While problems with Internet access and media literacy still plague Uganda, developments such as falling costs and innovative citizen reporter programs are helping more people take part in and benefit from digital life.
From Miriam Ohlsen’s desk in Kampala where she works as Deutsche Welle Akademie’s country representative in Uganda, she keeps an eye on the various projects and activities carried out with partner organizations around the country. In an interview with the #speakup barometer team she talks about her take on digital participation in Uganda.
How would you judge the status of digital participation in Uganda?
Miriam Ohlsen: Internet access in Uganda has steadilyincreased in recent years, giving people more ways to get online and participate in digital life. This is partly because mobile network providers have expanded their services to remote areas. At the same time, the cost of using the Internet has gone down.
Affordable smartphones from China have flooded the Ugandan market. Mobile network providers are have lowered their prices for Internet packages in the last few years. For example, mobile provider MTN charges 1000 UGX (around 20 euro cents) for 100 MB of data. However, this is still expensive for many Ugandans, 27 percent of the population lives under the poverty line of $1.25 per day.
The younger generation living in cities, where a growing middle and upper class is willing to pay for so-called “Data Bundles” can connect and communicate on social media platforms like Facebook, Twitter and WhatsApp.
Where is the greatest potential?
In a 2014 media usage study by the DW Akademie, young Ugandans complained that traditional media was not providing them with enough information relevant to their lives. The music, sports and lifestyle stories on offer in newspapers, radio and TV weren’t meeting their communication and information needs, the study found.
Uganda is the second-youngest country in the world after Niger; around 75 percent of the population is under the age of 30. These young people are eager to actively shape their futures and are often working in the informal sector, but an official youth unemployment rate of around 80 percent, the threat of looming poverty and a bleak outlook on the future are ominous problems.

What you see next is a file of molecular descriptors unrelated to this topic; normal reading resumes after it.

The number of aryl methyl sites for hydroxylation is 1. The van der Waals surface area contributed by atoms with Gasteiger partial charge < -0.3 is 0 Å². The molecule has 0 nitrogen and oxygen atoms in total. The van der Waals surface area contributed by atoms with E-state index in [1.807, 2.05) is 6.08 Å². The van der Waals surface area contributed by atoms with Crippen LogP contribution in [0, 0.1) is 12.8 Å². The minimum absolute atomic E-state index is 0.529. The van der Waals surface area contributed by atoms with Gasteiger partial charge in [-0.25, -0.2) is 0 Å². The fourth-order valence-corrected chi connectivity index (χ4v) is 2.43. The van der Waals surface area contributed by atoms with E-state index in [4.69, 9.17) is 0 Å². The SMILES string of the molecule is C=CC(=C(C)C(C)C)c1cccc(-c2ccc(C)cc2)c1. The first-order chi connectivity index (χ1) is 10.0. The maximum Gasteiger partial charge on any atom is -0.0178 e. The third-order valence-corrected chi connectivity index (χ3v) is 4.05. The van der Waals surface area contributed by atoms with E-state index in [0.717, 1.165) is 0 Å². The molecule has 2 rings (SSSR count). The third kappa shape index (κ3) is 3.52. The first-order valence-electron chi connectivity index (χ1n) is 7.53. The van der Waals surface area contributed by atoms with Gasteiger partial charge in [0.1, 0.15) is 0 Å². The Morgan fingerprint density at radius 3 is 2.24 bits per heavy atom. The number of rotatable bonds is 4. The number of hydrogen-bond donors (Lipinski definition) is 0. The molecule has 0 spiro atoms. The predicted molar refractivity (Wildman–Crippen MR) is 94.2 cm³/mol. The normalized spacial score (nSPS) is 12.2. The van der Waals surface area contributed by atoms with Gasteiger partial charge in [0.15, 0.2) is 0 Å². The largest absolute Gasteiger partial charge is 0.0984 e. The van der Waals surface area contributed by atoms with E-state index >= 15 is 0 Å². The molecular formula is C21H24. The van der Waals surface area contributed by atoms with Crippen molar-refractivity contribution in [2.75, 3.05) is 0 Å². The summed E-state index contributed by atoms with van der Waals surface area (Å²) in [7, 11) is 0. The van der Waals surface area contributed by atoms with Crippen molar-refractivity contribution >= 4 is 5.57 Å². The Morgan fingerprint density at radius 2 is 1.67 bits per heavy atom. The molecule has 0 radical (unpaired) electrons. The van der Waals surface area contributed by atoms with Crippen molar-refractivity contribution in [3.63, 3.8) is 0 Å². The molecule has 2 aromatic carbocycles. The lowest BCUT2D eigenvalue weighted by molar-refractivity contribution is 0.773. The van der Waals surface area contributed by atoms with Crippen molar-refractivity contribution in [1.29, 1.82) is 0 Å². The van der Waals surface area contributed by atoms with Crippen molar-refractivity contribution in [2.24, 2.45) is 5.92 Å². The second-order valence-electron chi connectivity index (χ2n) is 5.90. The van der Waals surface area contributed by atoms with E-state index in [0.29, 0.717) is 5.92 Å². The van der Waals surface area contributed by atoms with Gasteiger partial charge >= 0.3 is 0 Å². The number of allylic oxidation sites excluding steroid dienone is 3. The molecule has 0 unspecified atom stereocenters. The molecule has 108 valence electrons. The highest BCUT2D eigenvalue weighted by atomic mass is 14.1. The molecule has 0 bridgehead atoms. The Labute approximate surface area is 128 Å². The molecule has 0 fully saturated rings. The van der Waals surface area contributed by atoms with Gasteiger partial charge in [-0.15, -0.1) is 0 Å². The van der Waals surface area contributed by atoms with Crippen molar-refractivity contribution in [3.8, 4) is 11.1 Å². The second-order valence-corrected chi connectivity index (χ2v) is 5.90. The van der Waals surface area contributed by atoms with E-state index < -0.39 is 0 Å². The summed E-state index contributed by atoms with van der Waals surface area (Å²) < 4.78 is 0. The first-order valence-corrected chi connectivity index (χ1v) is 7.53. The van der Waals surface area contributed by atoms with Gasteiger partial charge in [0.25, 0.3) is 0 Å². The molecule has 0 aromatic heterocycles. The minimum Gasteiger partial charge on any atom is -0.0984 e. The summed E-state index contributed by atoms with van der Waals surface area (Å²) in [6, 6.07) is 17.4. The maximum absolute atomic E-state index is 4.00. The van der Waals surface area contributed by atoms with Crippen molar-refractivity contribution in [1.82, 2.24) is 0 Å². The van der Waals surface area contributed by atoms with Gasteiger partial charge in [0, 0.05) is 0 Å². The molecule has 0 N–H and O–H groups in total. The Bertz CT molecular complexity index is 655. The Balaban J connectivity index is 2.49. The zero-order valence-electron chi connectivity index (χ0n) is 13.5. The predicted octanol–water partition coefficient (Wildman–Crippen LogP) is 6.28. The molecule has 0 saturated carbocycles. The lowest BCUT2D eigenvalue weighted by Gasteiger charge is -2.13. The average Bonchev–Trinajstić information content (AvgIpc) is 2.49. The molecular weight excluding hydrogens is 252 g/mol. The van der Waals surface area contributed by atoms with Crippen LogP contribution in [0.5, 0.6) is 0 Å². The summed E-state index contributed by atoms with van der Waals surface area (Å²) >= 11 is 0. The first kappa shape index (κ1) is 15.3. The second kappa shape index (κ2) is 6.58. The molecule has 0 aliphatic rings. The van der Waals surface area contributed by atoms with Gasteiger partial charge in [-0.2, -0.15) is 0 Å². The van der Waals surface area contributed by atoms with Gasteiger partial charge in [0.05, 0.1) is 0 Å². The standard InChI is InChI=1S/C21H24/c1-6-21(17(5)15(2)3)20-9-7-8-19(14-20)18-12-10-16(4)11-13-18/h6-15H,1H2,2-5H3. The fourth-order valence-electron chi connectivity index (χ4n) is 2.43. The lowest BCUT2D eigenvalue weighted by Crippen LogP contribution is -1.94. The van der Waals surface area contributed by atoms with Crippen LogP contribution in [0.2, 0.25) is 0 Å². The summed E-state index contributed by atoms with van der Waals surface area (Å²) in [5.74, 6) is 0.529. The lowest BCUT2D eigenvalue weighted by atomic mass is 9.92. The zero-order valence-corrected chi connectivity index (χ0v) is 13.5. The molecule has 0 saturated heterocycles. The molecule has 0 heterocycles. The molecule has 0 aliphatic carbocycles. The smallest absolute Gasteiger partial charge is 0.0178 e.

Young people want information that can help them shape their lives, the DW Akademie study found. They want a place where they can discuss issues such as employment and education, connect with each other and develop and implement ideas together.
The Internet also allows for direct dialogue between decision-makers and the population. Putting important information online also makes public processes more transparent.
Digital media is opening up new fields of employment. App developers, onf
ctech entrepreneurs and digital trainers are increasingly in demand, such as organizations like The Outbox, the Design Hub or HiveColab in Kampala.
What are the biggest obstacles?
There isn’t a single answer to this, it depends on where you are. There is a big gap between the country and the city in Uganda, and depending where you live, the challenges look different. In rural areas, the biggest issue is simply accessing the Internet. Even though there is a lot being done to improve infrastructure, it hasn’t happened everywhere. The Internet also remains a luxury that many Ugandans cannot afford.
The situation is different in the cities. More people have Internet access there and have the technical ability to participate in digital spaces. However, regardless of where you are, there is a significant lack of fundamental media competence. This is especially the case when it comes to critically examining information, producing content and protecting individual data online. It starts with young people sharing their private lives on Facebook. They can also easily become victims of fraud because they are not cautious enough in their online activities and with their information.